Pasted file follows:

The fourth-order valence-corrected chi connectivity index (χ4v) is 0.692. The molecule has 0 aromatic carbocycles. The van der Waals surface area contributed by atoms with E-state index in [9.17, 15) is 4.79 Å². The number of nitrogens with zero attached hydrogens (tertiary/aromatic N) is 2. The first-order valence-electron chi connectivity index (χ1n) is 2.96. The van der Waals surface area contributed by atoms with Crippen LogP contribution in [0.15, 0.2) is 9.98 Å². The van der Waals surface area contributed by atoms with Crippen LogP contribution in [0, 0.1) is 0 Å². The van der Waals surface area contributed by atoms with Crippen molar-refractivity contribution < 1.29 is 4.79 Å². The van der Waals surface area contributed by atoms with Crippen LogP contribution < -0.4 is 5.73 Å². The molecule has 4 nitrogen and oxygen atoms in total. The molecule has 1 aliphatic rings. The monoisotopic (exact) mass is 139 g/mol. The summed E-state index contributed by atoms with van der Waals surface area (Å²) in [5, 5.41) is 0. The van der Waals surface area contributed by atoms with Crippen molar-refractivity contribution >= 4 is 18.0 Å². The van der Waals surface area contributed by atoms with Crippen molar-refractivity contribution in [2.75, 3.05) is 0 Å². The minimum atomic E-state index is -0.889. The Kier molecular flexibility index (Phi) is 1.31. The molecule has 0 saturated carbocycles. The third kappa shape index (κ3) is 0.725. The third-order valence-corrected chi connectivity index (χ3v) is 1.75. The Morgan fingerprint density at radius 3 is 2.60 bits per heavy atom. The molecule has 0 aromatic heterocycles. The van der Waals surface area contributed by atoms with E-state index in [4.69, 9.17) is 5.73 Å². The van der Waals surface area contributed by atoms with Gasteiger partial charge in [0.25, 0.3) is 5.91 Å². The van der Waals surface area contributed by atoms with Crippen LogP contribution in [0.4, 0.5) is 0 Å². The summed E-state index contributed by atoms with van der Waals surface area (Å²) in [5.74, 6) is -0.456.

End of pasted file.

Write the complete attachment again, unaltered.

The fourth-order valence-corrected chi connectivity index (χ4v) is 0.692. The molecule has 0 aromatic carbocycles. The van der Waals surface area contributed by atoms with E-state index in [9.17, 15) is 4.79 Å². The number of nitrogens with zero attached hydrogens (tertiary/aromatic N) is 2. The first-order valence-electron chi connectivity index (χ1n) is 2.96. The van der Waals surface area contributed by atoms with Crippen LogP contribution in [0.15, 0.2) is 9.98 Å². The van der Waals surface area contributed by atoms with Crippen LogP contribution in [0, 0.1) is 0 Å². The van der Waals surface area contributed by atoms with Crippen molar-refractivity contribution < 1.29 is 4.79 Å². The van der Waals surface area contributed by atoms with Crippen LogP contribution < -0.4 is 5.73 Å². The molecule has 4 nitrogen and oxygen atoms in total. The molecule has 1 aliphatic rings. The monoisotopic (exact) mass is 139 g/mol. The summed E-state index contributed by atoms with van der Waals surface area (Å²) in [5, 5.41) is 0. The van der Waals surface area contributed by atoms with Crippen molar-refractivity contribution >= 4 is 18.0 Å². The van der Waals surface area contributed by atoms with Crippen molar-refractivity contribution in [2.75, 3.05) is 0 Å². The minimum atomic E-state index is -0.889. The Kier molecular flexibility index (Phi) is 1.31. The molecule has 0 saturated carbocycles. The third kappa shape index (κ3) is 0.725. The third-order valence-corrected chi connectivity index (χ3v) is 1.75. The Morgan fingerprint density at radius 3 is 2.60 bits per heavy atom. The molecule has 0 aromatic heterocycles. The van der Waals surface area contributed by atoms with E-state index in [4.69, 9.17) is 5.73 Å². The van der Waals surface area contributed by atoms with Gasteiger partial charge in [0.25, 0.3) is 5.91 Å². The van der Waals surface area contributed by atoms with Crippen LogP contribution in [0.4, 0.5) is 0 Å². The summed E-state index contributed by atoms with van der Waals surface area (Å²) in [5.74, 6) is -0.456.